The Expropriation Bill -2

Notification of Owners, Holders of Land Rights and Administrative Bodies Regarding Expropriation

In terms of section 8(1) and (2) the expropriation notice must be served on the owner and the known holders of unregistered rights, whose rights in the property are to be expropriated. Strangely enough, the Act is silent on notice on the holders of numerous other registered land rights except bond holders. The Act provides that notices must also be served on the following persons:

  • municipal manager in terms of section 8(2)(c)(i);
  • director-general responsible for Rural Development and Land Reform, for Environmental Affairs, for Mineral Resources and for Water and Sanitation or any other affected organ of the State in terms of section 8(2)(c)(ii); and
  • holder of a mortgage bond registered in the deeds office in terms of section 8(2)(c) (iii).

In terms section 8(3) the notice of expropriation must contain inter alia, a full property description, the reason for expropriation, the date of expropriation, the amount offered as compensation, etc. The date of expropriation is very crucial as it determines the point in law when transfer of the ownership occurs.

Sections 31(6)(a) of the Deeds Registries Act deals extensively with noting of an expropriation of a land parcel while section and 32 (5) of the said Act deals with noting of an expropriation of a real right.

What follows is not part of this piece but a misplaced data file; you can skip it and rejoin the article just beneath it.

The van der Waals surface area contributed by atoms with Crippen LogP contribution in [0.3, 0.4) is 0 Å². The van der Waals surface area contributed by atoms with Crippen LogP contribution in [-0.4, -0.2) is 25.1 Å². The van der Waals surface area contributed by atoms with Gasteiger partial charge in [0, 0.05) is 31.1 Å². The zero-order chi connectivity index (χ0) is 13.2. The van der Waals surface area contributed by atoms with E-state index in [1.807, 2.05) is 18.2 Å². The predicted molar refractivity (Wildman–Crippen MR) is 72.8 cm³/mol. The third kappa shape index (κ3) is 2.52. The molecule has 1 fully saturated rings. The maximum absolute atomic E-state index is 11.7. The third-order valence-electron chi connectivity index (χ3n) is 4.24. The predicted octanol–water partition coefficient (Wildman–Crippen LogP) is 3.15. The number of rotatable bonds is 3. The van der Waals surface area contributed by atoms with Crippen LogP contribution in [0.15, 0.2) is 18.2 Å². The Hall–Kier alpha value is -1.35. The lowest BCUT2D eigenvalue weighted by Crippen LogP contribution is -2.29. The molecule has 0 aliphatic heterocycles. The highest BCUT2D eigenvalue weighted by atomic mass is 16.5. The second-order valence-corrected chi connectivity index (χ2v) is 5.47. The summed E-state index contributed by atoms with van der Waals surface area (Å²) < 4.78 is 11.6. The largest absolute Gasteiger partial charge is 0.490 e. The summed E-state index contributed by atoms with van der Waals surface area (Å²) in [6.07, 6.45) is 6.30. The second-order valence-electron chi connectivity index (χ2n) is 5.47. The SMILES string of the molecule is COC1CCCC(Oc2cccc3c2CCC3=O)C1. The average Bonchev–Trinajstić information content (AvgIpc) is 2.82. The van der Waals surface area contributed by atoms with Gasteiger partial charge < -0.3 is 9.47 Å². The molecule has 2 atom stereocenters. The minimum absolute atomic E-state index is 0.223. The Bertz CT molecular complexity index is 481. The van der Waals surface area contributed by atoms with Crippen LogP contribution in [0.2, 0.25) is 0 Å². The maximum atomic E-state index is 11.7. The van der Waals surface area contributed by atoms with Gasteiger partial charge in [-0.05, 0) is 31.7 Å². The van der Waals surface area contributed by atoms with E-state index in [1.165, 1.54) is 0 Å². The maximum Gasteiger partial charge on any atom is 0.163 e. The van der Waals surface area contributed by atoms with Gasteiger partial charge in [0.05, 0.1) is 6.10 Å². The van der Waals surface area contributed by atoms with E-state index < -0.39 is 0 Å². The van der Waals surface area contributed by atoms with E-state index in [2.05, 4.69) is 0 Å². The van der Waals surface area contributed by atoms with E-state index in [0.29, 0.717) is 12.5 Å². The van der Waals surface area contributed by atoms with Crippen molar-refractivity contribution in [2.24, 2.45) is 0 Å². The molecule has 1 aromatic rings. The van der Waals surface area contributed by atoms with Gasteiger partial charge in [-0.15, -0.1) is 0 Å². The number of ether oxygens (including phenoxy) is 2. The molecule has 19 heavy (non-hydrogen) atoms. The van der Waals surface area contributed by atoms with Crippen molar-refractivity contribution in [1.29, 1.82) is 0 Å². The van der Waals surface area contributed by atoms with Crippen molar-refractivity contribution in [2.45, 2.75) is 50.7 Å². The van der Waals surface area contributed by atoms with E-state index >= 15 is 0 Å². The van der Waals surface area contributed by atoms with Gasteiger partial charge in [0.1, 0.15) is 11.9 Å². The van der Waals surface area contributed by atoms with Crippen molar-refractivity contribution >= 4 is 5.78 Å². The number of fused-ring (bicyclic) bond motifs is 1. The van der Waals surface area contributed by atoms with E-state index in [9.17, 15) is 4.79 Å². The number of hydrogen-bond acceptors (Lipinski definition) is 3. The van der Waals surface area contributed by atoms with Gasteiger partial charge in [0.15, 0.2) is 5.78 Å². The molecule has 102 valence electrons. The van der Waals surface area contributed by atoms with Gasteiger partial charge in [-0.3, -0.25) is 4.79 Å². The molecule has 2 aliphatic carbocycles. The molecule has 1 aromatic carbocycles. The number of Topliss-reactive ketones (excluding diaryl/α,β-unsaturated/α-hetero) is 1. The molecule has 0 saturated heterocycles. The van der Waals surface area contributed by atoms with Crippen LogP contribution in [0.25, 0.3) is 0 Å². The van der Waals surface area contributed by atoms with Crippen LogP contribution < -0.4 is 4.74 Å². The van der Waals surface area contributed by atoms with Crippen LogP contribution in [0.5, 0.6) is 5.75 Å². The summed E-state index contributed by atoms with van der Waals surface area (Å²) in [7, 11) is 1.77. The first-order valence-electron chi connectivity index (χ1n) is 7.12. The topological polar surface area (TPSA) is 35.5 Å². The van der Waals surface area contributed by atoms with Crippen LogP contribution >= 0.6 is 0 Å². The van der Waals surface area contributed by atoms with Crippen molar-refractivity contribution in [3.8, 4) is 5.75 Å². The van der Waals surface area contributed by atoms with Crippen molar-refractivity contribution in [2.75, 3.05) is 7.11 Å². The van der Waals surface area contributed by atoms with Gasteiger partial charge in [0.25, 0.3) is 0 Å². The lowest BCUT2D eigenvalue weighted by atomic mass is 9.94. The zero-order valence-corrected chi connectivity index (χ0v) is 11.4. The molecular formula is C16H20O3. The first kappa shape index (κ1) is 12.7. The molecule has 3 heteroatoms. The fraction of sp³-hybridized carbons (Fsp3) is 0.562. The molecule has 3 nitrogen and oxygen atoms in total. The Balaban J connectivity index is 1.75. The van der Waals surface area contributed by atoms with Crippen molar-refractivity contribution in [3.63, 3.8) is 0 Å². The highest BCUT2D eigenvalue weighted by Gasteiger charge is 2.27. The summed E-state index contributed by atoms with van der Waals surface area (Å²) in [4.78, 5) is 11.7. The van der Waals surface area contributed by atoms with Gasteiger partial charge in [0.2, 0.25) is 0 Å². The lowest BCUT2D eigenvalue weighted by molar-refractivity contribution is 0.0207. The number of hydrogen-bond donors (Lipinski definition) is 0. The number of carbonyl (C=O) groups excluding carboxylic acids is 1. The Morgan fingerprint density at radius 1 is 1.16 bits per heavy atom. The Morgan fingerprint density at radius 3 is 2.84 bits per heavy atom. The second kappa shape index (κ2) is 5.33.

Section 31 of the Act deals with registration of transfer of an expropriated land parcel while section 32 deals with the registration of a cession of an expropriated real right.

The above sections provide the machinery for registration of expropriation transfers and cessions in the deeds office. It is important to take cognizance that the cession in question does not involve drafting of any notarial deed of cession; it is an underhand cession issued by the Registrar of deeds in terms of section 32 of the Deeds Registries Act.

There is a conjecture with regard to noting of an expropriation in respect of registered land rights due to the fact that section 8(1)(a) and (b) of the new Expropriation Act do not make any provision for serving a notice on a holder thereof. The section only covers notice on holders of unregistered land rights, thus omitting registered holders of land rights such as leases, fideicommissary heirs, holders of rights of usus, of habitatio and of usufruct.

The proviso to section 31 of the Deeds Registries Act currently only provides for the right of a registered owner to receive compensation; it is envisaged that the section will undergo consequential amendments to also make provisions for a nil compensation in accordance with the new Expropriation Act and the amended section 25(1) of the Constitution.

This matter is succinctly addressed by section 9(1)(a) of the Act, which provides that the ownership of the property described in the notice of expropriation vests in the expropriating authority or in the person on whose behalf the property was expropriated on the date of expropriation. It follows that after this date the registered owner cannot alienate or dispose of the expropriated property.

In terms of section 9(1)(d) the property remains subject to all registered rights in favour of third parties, except a mortgage bond, unless such rights are also expropriated.